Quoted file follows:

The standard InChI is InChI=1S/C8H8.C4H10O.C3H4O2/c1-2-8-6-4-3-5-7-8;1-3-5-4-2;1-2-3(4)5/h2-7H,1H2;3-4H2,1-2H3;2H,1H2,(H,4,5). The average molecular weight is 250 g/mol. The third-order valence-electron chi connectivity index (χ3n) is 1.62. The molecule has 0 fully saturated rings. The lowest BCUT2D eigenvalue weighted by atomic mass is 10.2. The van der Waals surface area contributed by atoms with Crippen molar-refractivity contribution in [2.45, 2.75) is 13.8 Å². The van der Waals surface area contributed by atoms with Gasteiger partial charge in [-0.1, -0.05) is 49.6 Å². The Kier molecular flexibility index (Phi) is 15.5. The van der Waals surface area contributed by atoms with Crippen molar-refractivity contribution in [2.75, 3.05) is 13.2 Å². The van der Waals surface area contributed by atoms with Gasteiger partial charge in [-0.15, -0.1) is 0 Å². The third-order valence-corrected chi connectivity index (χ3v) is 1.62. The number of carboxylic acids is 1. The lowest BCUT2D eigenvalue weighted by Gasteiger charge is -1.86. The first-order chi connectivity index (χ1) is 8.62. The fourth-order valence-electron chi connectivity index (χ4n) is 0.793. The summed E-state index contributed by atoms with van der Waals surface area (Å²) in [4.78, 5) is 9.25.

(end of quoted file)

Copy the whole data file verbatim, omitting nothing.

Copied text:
The standard InChI is InChI=1S/C8H8.C4H10O.C3H4O2/c1-2-8-6-4-3-5-7-8;1-3-5-4-2;1-2-3(4)5/h2-7H,1H2;3-4H2,1-2H3;2H,1H2,(H,4,5). The average molecular weight is 250 g/mol. The third-order valence-electron chi connectivity index (χ3n) is 1.62. The molecule has 0 fully saturated rings. The lowest BCUT2D eigenvalue weighted by atomic mass is 10.2. The van der Waals surface area contributed by atoms with Crippen molar-refractivity contribution in [2.45, 2.75) is 13.8 Å². The van der Waals surface area contributed by atoms with Gasteiger partial charge in [-0.1, -0.05) is 49.6 Å². The Kier molecular flexibility index (Phi) is 15.5. The van der Waals surface area contributed by atoms with Crippen molar-refractivity contribution in [2.75, 3.05) is 13.2 Å². The van der Waals surface area contributed by atoms with Gasteiger partial charge in [-0.15, -0.1) is 0 Å². The third-order valence-corrected chi connectivity index (χ3v) is 1.62. The number of carboxylic acids is 1. The lowest BCUT2D eigenvalue weighted by Gasteiger charge is -1.86. The first-order chi connectivity index (χ1) is 8.62. The fourth-order valence-electron chi connectivity index (χ4n) is 0.793. The summed E-state index contributed by atoms with van der Waals surface area (Å²) in [4.78, 5) is 9.25.